Population: Earth’s Most Important Challenge

From Seth Fearey to WarrenHall Crain re Kiran’s vision  

The most important challenge, as I see it, is population.  You seem to agree.  I don’t know if I mentioned it to you, but my father worked for Population Action International for about 20 years after he retired from the Foreign Service.  PAI is the largest privately funded think tank in the US.  He was a bit late to the party….  he had five kids and he was very disappointed when I told him that I was not going to have any.

I see population growth as based on two very profound forces.  First is our biological imperative.  We are programmed to reproduce.  Second is economics.  Children are still needed in much of the world to take care of their parents in their old age.

The first force can be combatted by making birth control available to all at no cost.  The program must include educational material about the importance of smaller families and how to use the various birth control methods.  And that of course requires political will, a very difficult problem in some countries.

The second force, economics, can be addressed by providing better safety nets for the aged, as well as emotional and social respect and support.  But it is a profound cultural change, so it will take time.

A tool I like for cultural change, which I have probably talked about, is entertainment media.  Specifically, soap operas.  It is being used in many countries.  There was a USAID funded project in India to combat child brides, I think.  Another project is reducing teenage pregnancy in the US.  When done right the approach is very effective and cheap on a per person reached basis.  Click Population Media Center for more information.

As for your second issue, the environment, I believe it is too late to stop much of the damage from climate change.  The consequences over the next 100 to 300 years dwarf the other three problems on your list.  I can only hope that the crisis will lead to long term change in how humans treat the planet.

I sense that you have great faith in humanity’s ability to do the right thing.  While there are many who tread lightly on the planet, I see many who are fighting for power, wealth, and survival for themselves.  I do not see a way to turn them. How can we deny the right of poor people to fight for their survival even though it leads to war, terrorism, and terrible crimes against humanity?  We can’t even slow the Israelis in their battle for survival (as they see it).

I think the population problem can be solved.  We have the answers, the technologies, and the money.  We just need the will.  The mounting crises around the world will help with that problem, but it’s going to take time.  Even the Mormons have finally come to realize that having large families is self-destructive.

I hope you get some better solutions from some of your other correspondents.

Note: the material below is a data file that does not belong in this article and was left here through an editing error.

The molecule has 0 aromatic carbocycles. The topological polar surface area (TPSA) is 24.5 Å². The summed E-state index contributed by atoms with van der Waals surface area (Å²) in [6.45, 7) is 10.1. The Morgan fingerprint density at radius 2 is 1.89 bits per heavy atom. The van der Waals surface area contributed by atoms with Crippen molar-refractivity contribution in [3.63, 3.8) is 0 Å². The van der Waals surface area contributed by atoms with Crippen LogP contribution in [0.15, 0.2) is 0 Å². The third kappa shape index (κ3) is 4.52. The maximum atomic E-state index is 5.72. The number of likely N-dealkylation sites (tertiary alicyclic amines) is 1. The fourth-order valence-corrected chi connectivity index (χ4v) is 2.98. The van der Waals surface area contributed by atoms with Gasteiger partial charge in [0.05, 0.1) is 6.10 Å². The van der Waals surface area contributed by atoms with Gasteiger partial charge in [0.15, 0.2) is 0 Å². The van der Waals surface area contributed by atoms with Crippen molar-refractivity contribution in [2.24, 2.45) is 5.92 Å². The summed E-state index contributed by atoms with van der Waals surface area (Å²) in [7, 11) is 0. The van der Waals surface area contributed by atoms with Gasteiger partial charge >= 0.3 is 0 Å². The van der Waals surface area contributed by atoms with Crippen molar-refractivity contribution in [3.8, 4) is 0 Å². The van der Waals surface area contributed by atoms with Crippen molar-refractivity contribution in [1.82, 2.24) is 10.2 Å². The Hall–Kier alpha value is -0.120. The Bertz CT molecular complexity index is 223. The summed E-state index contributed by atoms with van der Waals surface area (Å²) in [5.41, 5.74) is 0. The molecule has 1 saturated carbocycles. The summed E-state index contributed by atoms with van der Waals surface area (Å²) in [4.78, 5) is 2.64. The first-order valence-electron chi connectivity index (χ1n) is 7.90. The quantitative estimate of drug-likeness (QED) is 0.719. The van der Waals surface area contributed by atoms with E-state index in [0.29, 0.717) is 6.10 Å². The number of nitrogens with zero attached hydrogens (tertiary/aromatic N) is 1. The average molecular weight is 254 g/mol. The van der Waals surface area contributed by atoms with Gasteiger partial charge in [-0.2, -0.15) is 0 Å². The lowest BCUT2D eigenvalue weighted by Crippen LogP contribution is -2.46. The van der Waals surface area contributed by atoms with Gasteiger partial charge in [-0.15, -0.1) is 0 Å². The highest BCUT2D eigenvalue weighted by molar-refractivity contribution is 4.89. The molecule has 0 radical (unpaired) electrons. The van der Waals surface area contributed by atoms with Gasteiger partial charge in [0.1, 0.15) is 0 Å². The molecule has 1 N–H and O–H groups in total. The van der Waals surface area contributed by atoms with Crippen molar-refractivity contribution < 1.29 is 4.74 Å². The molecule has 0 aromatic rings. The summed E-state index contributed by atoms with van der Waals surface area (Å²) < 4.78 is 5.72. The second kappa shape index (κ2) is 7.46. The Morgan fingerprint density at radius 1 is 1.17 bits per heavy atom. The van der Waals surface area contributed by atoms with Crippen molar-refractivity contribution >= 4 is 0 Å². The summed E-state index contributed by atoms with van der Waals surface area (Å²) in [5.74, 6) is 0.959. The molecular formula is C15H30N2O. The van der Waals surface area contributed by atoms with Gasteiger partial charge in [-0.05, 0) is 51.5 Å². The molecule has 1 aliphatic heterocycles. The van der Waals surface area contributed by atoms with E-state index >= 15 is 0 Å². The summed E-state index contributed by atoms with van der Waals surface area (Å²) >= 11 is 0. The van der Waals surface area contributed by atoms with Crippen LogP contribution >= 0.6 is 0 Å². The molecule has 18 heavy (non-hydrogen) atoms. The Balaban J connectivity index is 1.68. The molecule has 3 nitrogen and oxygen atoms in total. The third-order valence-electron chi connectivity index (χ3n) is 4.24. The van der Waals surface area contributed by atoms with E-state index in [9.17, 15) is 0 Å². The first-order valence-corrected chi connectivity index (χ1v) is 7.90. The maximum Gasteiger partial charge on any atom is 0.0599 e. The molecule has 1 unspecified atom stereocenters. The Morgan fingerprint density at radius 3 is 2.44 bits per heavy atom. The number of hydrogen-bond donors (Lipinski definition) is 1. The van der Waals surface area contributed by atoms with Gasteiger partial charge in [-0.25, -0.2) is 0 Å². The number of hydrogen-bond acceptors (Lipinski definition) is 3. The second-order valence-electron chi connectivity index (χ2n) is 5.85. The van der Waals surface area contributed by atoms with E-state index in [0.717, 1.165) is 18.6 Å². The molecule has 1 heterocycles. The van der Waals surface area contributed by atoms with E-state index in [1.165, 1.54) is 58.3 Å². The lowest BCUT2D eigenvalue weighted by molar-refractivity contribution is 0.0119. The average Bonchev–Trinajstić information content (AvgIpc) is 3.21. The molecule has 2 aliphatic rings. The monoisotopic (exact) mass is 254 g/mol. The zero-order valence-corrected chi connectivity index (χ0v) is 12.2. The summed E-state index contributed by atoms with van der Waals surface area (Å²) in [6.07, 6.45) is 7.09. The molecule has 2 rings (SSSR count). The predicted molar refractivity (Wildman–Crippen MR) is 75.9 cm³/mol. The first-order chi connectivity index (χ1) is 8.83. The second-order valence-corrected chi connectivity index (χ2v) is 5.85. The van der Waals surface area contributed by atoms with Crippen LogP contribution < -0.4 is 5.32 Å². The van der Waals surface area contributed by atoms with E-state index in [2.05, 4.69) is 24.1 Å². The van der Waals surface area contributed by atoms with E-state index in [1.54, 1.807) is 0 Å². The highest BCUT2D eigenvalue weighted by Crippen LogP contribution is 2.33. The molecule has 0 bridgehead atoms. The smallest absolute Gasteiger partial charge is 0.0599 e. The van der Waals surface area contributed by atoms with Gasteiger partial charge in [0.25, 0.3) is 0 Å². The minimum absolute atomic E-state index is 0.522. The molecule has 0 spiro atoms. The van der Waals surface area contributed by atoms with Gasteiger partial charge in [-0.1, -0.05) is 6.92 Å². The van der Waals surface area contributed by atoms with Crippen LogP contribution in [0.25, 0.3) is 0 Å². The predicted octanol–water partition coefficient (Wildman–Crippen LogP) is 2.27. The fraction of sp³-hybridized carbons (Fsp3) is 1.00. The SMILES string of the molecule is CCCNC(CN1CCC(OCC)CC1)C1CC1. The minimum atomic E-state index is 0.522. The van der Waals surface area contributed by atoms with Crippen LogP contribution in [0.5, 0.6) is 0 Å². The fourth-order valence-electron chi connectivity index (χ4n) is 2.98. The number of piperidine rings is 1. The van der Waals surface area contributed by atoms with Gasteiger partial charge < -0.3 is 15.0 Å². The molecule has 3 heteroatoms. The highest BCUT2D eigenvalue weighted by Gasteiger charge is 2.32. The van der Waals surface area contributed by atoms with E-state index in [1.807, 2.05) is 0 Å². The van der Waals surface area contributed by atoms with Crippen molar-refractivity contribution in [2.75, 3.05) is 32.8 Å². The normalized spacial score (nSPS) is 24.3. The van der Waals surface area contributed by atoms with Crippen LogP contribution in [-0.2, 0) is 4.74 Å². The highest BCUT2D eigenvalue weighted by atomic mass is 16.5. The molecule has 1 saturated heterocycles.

Best regards,


Seth Fearey, 10 February 2015


From WarrenHall Crain: Seth Fearey was the Peace Corps Country Director when I began my Peace Corps service in Kyrgyzstan in 2013. He has become my good friend, and we have had a brisk discussion about Kiran’s vision for the future of our planet that lies at the center of my novella THE MESSAGE. The above was his email to me on this topic. Here is the reply I sent him:

Seth, I am positive that Kiran’s vision can be realized in full and hopeful that it will be. Not, of course, in my lifetime. But within the next few centuries.

I agree that population is an important challenge, though not the most critical in these years. You will recall that THE EVENT in THE MESSAGE brought Earth’s population to one billion people. You will also recall that THE EVENT did not happen, but that (in THE MESSAGE) Earth’s population stabilized at eight billion (THE MESSAGE, page 104)) In FUTURE CHRONICLES (which I expect to publish late next year) Earth’s population is brought to nearly one billion in the first century of THE AGE OF SPACE and stabilizes at a bit over two billion in the second century. I may change those figures, as I am coming now to believe that we will stabilize Earth’s population at between nine and ten billion in the end of this century (CE).

You’ve pointed clearly to the many arenas in which action is needed to stabilize our population. And you’ve pointed to the major stumbling blocks to population control. As you note, “we have the answers, the technologies, and the money.”

The environment is a more crucial challenge. We must do our housekeeping. We must care for this planet. In 1966 I flew with a friend over the Columbia Glacier (at that time covering an area larger than the state of Rhode Island). And I’ve seen recent pictures of the still receding glacier. When we stop our reliance on fossil fuels we will be able to stop the recession. It will be many years (Look for this in FUTURE CHRONICLES) before this glacier is magnificent again, and millennia to bring it back to what it was.

And there are so many cultural changes we need to make. You and I are in the education business these days. We know, perhaps better than most, the damage done by poor education and the benefits of a world in which “everyone has access to superb education (Kiran’s Vision).

10 February 2015




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One Comment on ““Population: Earth’s Most Important Challenge”

  1. WarrenHall

    Seth maintains that population is the most important challenge. Here’s one way to curb population growth: Assess a fine of one hundred thousand US Dollars from every woman bearing a second child — anywhere in the world. Easy – conceptually. Exceptionally difficult – politically. WarrenHall

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